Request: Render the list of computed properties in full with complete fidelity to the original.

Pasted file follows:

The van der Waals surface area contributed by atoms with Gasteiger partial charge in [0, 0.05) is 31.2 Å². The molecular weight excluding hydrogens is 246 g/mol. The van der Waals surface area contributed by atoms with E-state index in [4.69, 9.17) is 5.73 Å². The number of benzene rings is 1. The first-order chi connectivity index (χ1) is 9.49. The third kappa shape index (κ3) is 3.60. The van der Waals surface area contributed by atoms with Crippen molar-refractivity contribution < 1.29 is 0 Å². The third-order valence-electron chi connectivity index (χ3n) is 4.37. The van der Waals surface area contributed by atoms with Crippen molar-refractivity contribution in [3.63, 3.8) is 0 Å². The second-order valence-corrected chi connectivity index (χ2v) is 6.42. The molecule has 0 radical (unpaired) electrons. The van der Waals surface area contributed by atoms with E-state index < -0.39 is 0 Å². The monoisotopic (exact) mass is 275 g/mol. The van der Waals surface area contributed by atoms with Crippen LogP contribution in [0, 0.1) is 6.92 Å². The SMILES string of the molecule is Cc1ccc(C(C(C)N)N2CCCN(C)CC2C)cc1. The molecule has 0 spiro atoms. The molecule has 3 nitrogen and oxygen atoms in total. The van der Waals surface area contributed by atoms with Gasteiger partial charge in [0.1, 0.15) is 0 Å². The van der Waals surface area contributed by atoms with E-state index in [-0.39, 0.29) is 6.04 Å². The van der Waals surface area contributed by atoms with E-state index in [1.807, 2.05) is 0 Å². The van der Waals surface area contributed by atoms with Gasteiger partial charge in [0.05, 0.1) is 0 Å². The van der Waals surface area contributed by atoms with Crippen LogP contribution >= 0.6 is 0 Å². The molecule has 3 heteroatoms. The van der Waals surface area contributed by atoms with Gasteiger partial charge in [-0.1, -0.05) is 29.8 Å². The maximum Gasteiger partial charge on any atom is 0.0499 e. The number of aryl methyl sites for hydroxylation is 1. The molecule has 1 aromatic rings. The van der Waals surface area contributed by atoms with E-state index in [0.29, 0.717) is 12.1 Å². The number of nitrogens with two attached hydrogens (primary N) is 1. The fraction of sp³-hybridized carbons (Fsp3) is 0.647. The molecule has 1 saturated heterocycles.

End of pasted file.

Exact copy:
The van der Waals surface area contributed by atoms with Gasteiger partial charge in [0, 0.05) is 31.2 Å². The molecular weight excluding hydrogens is 246 g/mol. The van der Waals surface area contributed by atoms with E-state index in [4.69, 9.17) is 5.73 Å². The number of benzene rings is 1. The first-order chi connectivity index (χ1) is 9.49. The third kappa shape index (κ3) is 3.60. The van der Waals surface area contributed by atoms with Crippen molar-refractivity contribution < 1.29 is 0 Å². The third-order valence-electron chi connectivity index (χ3n) is 4.37. The van der Waals surface area contributed by atoms with Crippen molar-refractivity contribution in [3.63, 3.8) is 0 Å². The second-order valence-corrected chi connectivity index (χ2v) is 6.42. The molecule has 0 radical (unpaired) electrons. The van der Waals surface area contributed by atoms with E-state index < -0.39 is 0 Å². The monoisotopic (exact) mass is 275 g/mol. The van der Waals surface area contributed by atoms with Crippen LogP contribution in [0, 0.1) is 6.92 Å². The SMILES string of the molecule is Cc1ccc(C(C(C)N)N2CCCN(C)CC2C)cc1. The molecule has 0 spiro atoms. The molecule has 3 nitrogen and oxygen atoms in total. The van der Waals surface area contributed by atoms with Gasteiger partial charge in [0.1, 0.15) is 0 Å². The van der Waals surface area contributed by atoms with E-state index in [-0.39, 0.29) is 6.04 Å². The van der Waals surface area contributed by atoms with E-state index in [1.807, 2.05) is 0 Å². The van der Waals surface area contributed by atoms with Gasteiger partial charge in [0.05, 0.1) is 0 Å². The van der Waals surface area contributed by atoms with Crippen LogP contribution >= 0.6 is 0 Å². The molecule has 3 heteroatoms. The van der Waals surface area contributed by atoms with Gasteiger partial charge in [-0.1, -0.05) is 29.8 Å². The maximum Gasteiger partial charge on any atom is 0.0499 e. The number of aryl methyl sites for hydroxylation is 1. The molecule has 1 aromatic rings. The van der Waals surface area contributed by atoms with E-state index in [0.29, 0.717) is 12.1 Å². The number of nitrogens with two attached hydrogens (primary N) is 1. The fraction of sp³-hybridized carbons (Fsp3) is 0.647. The molecule has 1 saturated heterocycles.